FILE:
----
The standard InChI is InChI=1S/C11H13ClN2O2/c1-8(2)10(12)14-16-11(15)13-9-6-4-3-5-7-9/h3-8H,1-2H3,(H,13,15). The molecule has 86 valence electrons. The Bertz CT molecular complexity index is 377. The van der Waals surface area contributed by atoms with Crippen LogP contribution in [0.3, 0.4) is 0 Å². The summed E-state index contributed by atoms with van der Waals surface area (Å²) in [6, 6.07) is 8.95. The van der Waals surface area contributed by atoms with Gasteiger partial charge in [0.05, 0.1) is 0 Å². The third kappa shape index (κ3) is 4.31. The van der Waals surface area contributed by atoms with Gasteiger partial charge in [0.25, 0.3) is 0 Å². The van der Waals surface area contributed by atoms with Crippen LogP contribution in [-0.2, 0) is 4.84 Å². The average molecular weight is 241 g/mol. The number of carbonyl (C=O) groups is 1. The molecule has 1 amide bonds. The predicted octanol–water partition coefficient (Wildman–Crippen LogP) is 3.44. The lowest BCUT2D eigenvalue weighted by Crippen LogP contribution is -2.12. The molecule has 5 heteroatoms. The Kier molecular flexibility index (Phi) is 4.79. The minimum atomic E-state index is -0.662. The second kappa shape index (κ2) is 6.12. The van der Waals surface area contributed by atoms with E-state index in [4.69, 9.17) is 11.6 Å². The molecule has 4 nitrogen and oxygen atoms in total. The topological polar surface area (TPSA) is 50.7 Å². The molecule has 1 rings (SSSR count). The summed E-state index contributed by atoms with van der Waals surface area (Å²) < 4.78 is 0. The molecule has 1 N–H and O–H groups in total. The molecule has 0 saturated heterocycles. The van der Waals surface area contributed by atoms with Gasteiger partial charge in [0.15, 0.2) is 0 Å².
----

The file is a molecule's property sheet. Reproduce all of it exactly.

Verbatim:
The standard InChI is InChI=1S/C11H13ClN2O2/c1-8(2)10(12)14-16-11(15)13-9-6-4-3-5-7-9/h3-8H,1-2H3,(H,13,15). The molecule has 86 valence electrons. The Bertz CT molecular complexity index is 377. The van der Waals surface area contributed by atoms with Crippen LogP contribution in [0.3, 0.4) is 0 Å². The summed E-state index contributed by atoms with van der Waals surface area (Å²) in [6, 6.07) is 8.95. The van der Waals surface area contributed by atoms with Gasteiger partial charge in [0.05, 0.1) is 0 Å². The third kappa shape index (κ3) is 4.31. The van der Waals surface area contributed by atoms with Gasteiger partial charge in [0.25, 0.3) is 0 Å². The van der Waals surface area contributed by atoms with Crippen LogP contribution in [-0.2, 0) is 4.84 Å². The average molecular weight is 241 g/mol. The number of carbonyl (C=O) groups is 1. The molecule has 1 amide bonds. The predicted octanol–water partition coefficient (Wildman–Crippen LogP) is 3.44. The lowest BCUT2D eigenvalue weighted by Crippen LogP contribution is -2.12. The molecule has 5 heteroatoms. The Kier molecular flexibility index (Phi) is 4.79. The minimum atomic E-state index is -0.662. The second kappa shape index (κ2) is 6.12. The van der Waals surface area contributed by atoms with E-state index in [4.69, 9.17) is 11.6 Å². The molecule has 4 nitrogen and oxygen atoms in total. The topological polar surface area (TPSA) is 50.7 Å². The molecule has 1 rings (SSSR count). The summed E-state index contributed by atoms with van der Waals surface area (Å²) < 4.78 is 0. The molecule has 1 N–H and O–H groups in total. The molecule has 0 saturated heterocycles. The van der Waals surface area contributed by atoms with Gasteiger partial charge in [0.15, 0.2) is 0 Å².